Pastors Edge is among several sermon resources available online. Our goal is to give you as a pastor excellent, biblical, timely content that can be adapted to your preaching style and congregation. Because of widely varied education, experience and preparation time among the thousands of Pastors who prepare a weekend message, sermons from expositors like Dr. Merritt make fantastic reference and outline material from which to create your own sermon. Here are a few tips.

Read the sermon all the way through first. Make notes as if you were listening to the sermon yourself as part of a congregation. Don’t start editing or inserting your own thoughts and materials just yet—take a little time to absorb where God was leading the author and the biblical teaching and application that is drawn in the original version.

Personalize the introduction. Many of Dr. Merritt’s messages contain great introductory illustrations, but always feel free to personalize the introduction to best connect with your audience. Think about similar experiences, current local news items or happenings within your own congregation that could replace or augment the introductory portion of the message.

Understand the key points. A sermon should accomplish a purpose—communicating clearly a biblical truth and/or application. You may adjust the wording, order or structure of the sermon’s key points, but make sure they are clear, concise and stand out in your presentation.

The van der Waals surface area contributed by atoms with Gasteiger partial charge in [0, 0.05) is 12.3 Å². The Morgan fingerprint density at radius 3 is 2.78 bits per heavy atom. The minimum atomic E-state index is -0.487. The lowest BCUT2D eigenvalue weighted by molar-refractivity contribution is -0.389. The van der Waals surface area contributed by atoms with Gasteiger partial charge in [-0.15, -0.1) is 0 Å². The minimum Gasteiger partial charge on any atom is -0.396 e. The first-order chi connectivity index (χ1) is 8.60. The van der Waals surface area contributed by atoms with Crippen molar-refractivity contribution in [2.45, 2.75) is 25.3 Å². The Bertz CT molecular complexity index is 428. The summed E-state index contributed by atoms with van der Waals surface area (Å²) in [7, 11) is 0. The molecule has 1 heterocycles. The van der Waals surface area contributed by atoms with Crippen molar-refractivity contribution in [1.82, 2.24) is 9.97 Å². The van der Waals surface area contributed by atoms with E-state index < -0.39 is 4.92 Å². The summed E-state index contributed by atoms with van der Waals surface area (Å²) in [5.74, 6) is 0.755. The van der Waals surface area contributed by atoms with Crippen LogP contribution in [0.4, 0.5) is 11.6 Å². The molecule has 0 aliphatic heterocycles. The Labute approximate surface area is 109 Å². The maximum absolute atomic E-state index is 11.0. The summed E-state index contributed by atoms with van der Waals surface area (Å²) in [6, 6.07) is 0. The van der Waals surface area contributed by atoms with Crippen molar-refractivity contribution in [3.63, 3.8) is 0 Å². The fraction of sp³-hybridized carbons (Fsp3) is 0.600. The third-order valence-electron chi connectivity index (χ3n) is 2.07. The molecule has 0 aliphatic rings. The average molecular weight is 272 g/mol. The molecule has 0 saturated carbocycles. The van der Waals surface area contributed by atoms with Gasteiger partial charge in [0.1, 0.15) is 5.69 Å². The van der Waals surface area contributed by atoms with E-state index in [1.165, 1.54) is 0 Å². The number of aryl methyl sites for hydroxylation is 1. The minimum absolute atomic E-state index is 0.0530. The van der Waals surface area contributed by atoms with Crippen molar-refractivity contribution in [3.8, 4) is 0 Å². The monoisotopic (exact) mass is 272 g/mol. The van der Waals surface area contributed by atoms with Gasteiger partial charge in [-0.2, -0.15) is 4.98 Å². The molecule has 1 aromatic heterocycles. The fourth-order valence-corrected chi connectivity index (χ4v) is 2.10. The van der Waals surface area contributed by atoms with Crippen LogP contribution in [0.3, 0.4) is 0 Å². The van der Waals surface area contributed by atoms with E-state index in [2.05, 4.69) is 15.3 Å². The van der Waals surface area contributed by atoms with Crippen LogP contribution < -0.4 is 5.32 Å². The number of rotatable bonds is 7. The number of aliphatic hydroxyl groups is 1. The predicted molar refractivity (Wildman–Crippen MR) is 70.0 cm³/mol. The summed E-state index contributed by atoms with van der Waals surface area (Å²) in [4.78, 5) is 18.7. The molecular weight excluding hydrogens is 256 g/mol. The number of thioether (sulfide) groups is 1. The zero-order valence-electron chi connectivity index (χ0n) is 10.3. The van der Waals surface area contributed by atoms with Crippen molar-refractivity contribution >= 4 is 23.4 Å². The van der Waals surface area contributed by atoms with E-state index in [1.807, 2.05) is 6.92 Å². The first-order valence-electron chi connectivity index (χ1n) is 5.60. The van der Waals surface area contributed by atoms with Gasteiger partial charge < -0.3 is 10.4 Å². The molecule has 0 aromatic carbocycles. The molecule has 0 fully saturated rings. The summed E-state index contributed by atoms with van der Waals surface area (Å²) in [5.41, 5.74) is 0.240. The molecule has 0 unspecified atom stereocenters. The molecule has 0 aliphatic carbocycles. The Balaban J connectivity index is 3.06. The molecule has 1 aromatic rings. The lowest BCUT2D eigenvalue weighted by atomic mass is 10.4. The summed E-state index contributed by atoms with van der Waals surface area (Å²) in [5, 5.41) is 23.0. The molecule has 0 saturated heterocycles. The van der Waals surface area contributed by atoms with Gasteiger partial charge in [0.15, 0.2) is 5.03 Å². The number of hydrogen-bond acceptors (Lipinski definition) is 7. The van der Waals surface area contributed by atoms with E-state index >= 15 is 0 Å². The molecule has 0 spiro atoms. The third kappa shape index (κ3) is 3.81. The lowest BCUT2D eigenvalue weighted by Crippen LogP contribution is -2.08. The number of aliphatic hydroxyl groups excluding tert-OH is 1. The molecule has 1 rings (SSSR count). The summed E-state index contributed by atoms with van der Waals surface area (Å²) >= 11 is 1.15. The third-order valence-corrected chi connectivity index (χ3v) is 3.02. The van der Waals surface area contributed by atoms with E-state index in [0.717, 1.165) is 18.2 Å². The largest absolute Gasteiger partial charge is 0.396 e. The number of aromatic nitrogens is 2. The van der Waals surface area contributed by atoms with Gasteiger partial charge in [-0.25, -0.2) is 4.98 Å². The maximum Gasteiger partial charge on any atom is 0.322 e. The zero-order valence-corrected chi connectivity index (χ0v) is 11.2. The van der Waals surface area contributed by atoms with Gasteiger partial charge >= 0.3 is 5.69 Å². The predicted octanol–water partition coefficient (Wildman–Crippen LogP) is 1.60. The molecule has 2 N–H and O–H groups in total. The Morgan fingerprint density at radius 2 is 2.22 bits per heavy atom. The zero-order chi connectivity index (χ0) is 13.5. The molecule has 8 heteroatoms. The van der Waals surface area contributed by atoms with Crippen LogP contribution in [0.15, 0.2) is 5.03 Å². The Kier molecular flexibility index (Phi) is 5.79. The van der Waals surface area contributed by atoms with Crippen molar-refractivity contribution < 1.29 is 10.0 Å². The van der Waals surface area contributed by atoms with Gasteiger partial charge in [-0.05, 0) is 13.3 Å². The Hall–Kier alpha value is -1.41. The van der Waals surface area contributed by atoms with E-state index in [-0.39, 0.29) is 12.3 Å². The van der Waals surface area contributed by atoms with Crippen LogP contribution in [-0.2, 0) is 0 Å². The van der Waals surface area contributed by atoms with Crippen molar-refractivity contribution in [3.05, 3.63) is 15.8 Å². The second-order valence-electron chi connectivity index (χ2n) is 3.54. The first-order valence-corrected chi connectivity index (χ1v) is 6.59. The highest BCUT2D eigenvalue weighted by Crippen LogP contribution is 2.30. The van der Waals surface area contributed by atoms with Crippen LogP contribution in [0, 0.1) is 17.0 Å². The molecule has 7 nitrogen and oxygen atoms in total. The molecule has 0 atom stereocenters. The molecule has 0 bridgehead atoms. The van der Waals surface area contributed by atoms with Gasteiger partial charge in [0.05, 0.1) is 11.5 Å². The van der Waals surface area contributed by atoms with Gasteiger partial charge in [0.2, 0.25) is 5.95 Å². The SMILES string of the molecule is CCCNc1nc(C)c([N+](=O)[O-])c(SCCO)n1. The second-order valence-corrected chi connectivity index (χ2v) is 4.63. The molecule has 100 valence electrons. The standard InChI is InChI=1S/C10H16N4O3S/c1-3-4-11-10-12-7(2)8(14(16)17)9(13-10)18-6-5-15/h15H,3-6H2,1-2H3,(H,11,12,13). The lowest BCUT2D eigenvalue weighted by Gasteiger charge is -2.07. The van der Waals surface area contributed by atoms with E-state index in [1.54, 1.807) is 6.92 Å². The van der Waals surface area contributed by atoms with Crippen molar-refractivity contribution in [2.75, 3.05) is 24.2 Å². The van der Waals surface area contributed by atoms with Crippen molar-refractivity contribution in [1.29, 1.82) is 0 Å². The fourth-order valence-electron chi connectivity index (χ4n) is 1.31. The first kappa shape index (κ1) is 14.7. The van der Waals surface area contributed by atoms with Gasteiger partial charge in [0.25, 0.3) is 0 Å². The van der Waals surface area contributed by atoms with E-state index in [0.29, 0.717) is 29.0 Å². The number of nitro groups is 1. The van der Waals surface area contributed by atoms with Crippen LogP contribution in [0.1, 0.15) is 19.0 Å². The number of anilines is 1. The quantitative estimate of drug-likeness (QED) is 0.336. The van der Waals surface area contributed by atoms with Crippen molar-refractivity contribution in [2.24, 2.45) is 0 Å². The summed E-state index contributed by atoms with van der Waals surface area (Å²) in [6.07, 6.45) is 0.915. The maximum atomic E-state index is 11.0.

Apply it to your church. Look for ways to apply the message to your own congregation. Is there a ministry or opportunity that your members and guests can be involved in that will help them apply what you are teaching? If not within your own church, how about locally in your community? Look for ways to communicate a “next step” for those who are hearing your words.

Dress rehearsal. Pastors prepare to teach in different ways. Some approach the pulpit with a broad outline and can speak “off the cuff” quite well. Others craft a meticulous word-for-word message and even rehearse it ahead of time. When teaching from someone else’s sermon material, it’s best to rehearse it in advance—stand in your study, at your pulpit or another private place and say the message through out loud. This will help personalize the message to you—moving it from re-teaching someone else’s thoughts to owning the message in your own words.

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Author: Eugene Mason, Communications Director for Cross Pointe Church under the leadership of Dr. James Merritt.

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